Make no mistake; renewables are the future of energy generation. Fossil fuels have helped spur centuries of human innovation that would have otherwise been impossible but they are a finite resource, one that’s taking an incredible toll on our planet. Connecting renewable sources to the current energy distribution grid only solves part of the problem as many renewables simply don’t generate power at all times of the day. However thanks to some recent product innovations this problem can be wholly alleviated and, most interestingly, at a cost that I’m sure many would be able to stomach should they never have to pay a power bill again.
Thanks to the various solar incentive schemes that have run both here in Australia and other countries around the world the cost of solar photovoltaic panels has dropped considerably over the past decade. Where you used to be paying on the order of tens of dollars per kilowatt today you can easily source panels for under $1 per kilowatt with the installation cost not being much more than that. Thus what used to cost tens of thousands of dollars can now be had for a much more reasonable cost, something which I’m sure many would include in a new build without breaking a sweat.
The secret sauce to this however comes to us via Tesla.
Back in the early days of many renewable energy incentive programs (and for some lucky countries where this continues) the feed in tariffs were extremely generous, usually multiple times the price of a kilowatt consumed off a grid. This meant that most arrays would completely negate the energy usage of a house, even with only a short period of energy duration. However most of these programs have been phased out or reduced significantly and, for Australia at least, it is now preferable to use energy generated rather than to offset your grid consumption. However the majority of people with solar arrays aren’t using energy during peak times, significantly reducing their ROI. The Tesla Powerwall however shifts that dynamic drastically, allowing them to use their generated power when they most need it.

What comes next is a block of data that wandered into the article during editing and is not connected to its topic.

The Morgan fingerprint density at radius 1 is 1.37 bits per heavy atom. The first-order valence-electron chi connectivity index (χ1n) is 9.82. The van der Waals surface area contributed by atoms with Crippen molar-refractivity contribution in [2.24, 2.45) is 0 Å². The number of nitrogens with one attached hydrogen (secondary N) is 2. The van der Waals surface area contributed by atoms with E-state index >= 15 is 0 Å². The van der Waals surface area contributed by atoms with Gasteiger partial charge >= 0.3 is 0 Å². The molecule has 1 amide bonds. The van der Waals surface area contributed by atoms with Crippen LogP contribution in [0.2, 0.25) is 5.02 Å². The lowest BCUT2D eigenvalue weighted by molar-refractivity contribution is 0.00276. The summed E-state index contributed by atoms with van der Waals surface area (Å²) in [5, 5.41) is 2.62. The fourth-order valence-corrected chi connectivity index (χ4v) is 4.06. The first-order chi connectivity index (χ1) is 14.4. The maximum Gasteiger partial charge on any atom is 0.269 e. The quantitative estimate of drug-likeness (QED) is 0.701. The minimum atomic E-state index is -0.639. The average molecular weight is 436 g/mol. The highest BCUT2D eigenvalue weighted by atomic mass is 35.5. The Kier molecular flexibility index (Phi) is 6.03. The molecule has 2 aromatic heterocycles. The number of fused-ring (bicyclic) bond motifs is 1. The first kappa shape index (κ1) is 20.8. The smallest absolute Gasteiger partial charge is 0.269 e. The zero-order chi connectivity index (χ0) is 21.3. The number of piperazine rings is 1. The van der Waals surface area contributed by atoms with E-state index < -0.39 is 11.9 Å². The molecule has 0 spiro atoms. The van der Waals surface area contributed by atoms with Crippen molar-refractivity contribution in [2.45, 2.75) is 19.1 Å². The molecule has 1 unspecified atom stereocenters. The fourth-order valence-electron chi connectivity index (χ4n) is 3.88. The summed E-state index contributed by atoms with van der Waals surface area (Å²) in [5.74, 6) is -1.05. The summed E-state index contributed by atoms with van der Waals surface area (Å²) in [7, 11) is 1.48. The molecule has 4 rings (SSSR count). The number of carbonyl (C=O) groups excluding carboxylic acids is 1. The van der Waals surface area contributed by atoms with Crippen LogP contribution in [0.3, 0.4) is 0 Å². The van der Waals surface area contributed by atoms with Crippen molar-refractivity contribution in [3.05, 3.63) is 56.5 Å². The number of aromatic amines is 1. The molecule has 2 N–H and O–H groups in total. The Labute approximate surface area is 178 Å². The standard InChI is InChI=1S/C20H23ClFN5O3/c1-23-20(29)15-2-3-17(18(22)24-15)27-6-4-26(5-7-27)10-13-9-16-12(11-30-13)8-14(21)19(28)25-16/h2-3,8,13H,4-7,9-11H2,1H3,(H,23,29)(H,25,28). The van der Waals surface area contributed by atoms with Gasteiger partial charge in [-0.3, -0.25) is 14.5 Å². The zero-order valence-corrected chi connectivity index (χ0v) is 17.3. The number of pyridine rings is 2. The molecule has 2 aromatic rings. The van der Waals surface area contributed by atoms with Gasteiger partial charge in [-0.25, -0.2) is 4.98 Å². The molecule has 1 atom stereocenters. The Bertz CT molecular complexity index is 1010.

Your average Australian household uses around 16KW/h worth of electricity every day something which a 4KW photovoltaic system would be able to cover. To ensure that you had that amount of energy on tap at any given moment you’d probably want to invest in both a 10KW and 7KW Powerwall which could both be fully charged during an average day. The cost of such a system, after government rebates, would likely end up in the $10,000 region. Whilst such a system would likely still require a grid connection in order to smooth out the power requirements a little bit (and to sell off any additional energy generated during good days) the monthly power bill would all but disappear. Just going off my current usage the payback time for such a system is just on 6 years, much shorter than the lives of both the panels and the accompanying batteries.
I don’t know about you but that outlay seems like a no-brainer, especially for any newly built house. The cost of such a system is only going to go down with time as more consumers and companies increase their demand for panels and, hopefully, products like the Tesla Powerwall. Going off grid like this used to be in the realms of fantasy and conspiracy theorists but now the technology has been consumerised to the point where it will be soon available to anyone who wants it. If I was running a power company I’d be extremely worried as their industry is about to be heavily disrupted.